Don’t Waste Sour Milk – Make Cottage Cheese

home made cottage cheese being strained

Homemade cottage cheese in strainer… add salt and eat

When I need milk, I always buy a gallon, but rarely finish it before it starts to go sour.

Why not buy half gallon?

Because there is very little difference in price plus I know I’m going to make cottage cheese anyway.

I used to be amazed that sour milk makes the best tasting cottage cheese you ever had. By the way, you don’t have to use sour milk, you can use fresh milk.

Recently, friends asked for the recipe, so since I need to write it down anyway, I decided to put it in this post so everyone can see it and can refer back to it from time to time if needed.


1 half gallon milk – ¾ cup vinegar or ½ cup lemon juice

½ gallon milk – 3/8 cup vinegar or ¼ cup lemon juice

1 quart milk – 3 tablespoons vinegar or 2 tablespoons lemon juice


Heat milk in sauce pan to 120°F (or any temperature up to 180°F)

Remove from heat and stir in vinegar or lemon juice

Stir until curds form (a minute or two)

Cool and strain (cooling only to prevent getting burned, not important for cheese)

rinse with cold water if desired, but not necessary unless you want to cool faster

add salt to taste

Many ways to make your own Cottage Cheese

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There are several ways to make cottage cheese, with heat and acid, with the enzyme rennin or with bacterial cheese cultures. I do it with acid.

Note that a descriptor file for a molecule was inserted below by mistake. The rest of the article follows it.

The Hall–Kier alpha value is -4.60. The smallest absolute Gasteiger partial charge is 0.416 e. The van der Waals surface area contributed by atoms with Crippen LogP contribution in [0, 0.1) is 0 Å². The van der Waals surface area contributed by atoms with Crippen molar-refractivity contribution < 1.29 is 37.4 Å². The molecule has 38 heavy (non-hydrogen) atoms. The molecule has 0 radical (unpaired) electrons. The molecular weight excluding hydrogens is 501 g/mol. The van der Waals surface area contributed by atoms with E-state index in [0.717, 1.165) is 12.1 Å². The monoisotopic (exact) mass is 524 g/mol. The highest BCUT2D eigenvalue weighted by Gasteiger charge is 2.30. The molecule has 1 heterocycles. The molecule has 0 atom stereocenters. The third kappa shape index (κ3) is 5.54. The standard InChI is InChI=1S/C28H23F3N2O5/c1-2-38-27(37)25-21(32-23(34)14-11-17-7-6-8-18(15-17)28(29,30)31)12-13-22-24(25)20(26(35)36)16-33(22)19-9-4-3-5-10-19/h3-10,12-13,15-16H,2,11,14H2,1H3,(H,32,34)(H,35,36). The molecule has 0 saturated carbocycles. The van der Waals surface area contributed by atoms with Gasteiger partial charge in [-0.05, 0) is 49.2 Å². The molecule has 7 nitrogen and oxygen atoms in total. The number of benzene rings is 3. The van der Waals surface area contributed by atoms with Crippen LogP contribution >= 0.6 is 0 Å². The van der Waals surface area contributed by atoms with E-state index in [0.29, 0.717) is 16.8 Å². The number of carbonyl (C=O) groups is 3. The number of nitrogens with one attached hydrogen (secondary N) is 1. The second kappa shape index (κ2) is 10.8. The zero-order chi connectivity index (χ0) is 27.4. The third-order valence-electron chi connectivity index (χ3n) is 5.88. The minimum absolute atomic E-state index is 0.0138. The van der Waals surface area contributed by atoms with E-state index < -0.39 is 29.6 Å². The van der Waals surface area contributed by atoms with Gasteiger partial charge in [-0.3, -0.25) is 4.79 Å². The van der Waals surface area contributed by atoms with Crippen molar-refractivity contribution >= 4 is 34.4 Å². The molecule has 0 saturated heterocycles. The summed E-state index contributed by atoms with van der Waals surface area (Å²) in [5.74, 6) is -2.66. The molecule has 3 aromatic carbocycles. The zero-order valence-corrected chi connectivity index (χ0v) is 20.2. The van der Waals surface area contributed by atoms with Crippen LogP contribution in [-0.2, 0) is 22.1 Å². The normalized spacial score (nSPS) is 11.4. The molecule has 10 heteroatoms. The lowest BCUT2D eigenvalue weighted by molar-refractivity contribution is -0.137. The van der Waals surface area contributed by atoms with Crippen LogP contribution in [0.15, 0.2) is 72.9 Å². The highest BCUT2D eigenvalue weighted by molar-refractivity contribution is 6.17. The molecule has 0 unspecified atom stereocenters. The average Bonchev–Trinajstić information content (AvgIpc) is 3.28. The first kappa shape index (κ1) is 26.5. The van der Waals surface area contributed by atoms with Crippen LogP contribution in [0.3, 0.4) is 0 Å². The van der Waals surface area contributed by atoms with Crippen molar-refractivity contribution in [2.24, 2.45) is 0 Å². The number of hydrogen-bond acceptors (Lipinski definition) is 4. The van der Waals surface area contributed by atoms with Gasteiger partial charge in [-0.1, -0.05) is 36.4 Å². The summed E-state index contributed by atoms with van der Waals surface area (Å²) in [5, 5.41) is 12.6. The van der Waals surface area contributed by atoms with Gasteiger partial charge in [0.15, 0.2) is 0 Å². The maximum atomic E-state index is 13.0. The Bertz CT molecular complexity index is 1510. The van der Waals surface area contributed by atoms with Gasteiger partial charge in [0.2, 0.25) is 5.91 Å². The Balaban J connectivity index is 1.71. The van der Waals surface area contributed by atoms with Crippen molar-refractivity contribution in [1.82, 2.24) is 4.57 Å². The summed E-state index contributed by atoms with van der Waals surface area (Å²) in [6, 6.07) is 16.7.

I usually use vinegar. You can use any kind you want, but for cottage cheese, I use the simple white vinegar.

You can also use lemon juice.

Of all the recipes I have seen over the years, you can use skim milk or whole mile and it doesn’t matter if the milk has been pasteurized or is raw. I have seen warnings about not using ultra pasteurized milk, because the milk proteins may not bond to make the curds.

I have made cottage cheese by heating the milk anywhere fro as low as 120°F al the way up to 180°F and can’t tell much difference. I suppose the higher temperature would kill or at least slow down any bacteria that was causing the milk to sour, but for most people, the bacteria (or yeast) are not harmful anyway.

I use a thermometer, but you could guess at the temperature, since anything between 120°F to 180°F seems to work. The milk will start to get frothy as it heats. At higher temps, it will start to stick to the pan if you don’t stir constantly. Another reason to go with the lower temperature.

home made cheese curds forming

Cheese curds form after adding vinegar or lemon juice

When the milk reaches your desired temperature, remove it from the heat and stir in the vinegar or lemon juice. Stir until the milk solids clump up. The clumps are the cottage cheese curds.

Most recipes call for ¾ cup vinegar or 8 tablespoons of lemon juice for 1 gallon of milk, so adjust accordingly (there are 16 tablespoons per cup, so that shows that lemon juice is a stronger acid).

Let curds and whey (the liquid is called whey) cool and pour through cheese cloth or on old thin dish towel. I use old dish towels, because I have plenty of them. I simply rinse the towel and wash and re-use again.

It works best if the towel or cheese cloth is supported in a strainer which is placed over a bowl or pot to catch the whey.

How much Cottage Cheese is made?

I never thought to weight the cottage cheese before, but last night, I made 286 grams from about 1/3rd gallon of milk.

That translates to just over 10 ounces, so about 30 ounces per gallon.

Don’t pour the whey down the drain. The whey can also be used as broth to add to soups or breads, but remember you added vinegar or lemon juice to it. If you don’t eat it, put it on your compost pile or in the garden or on the grass. Better used as fertilizer than adding to the sewer to be treated.

Comments, Opinions, Questions?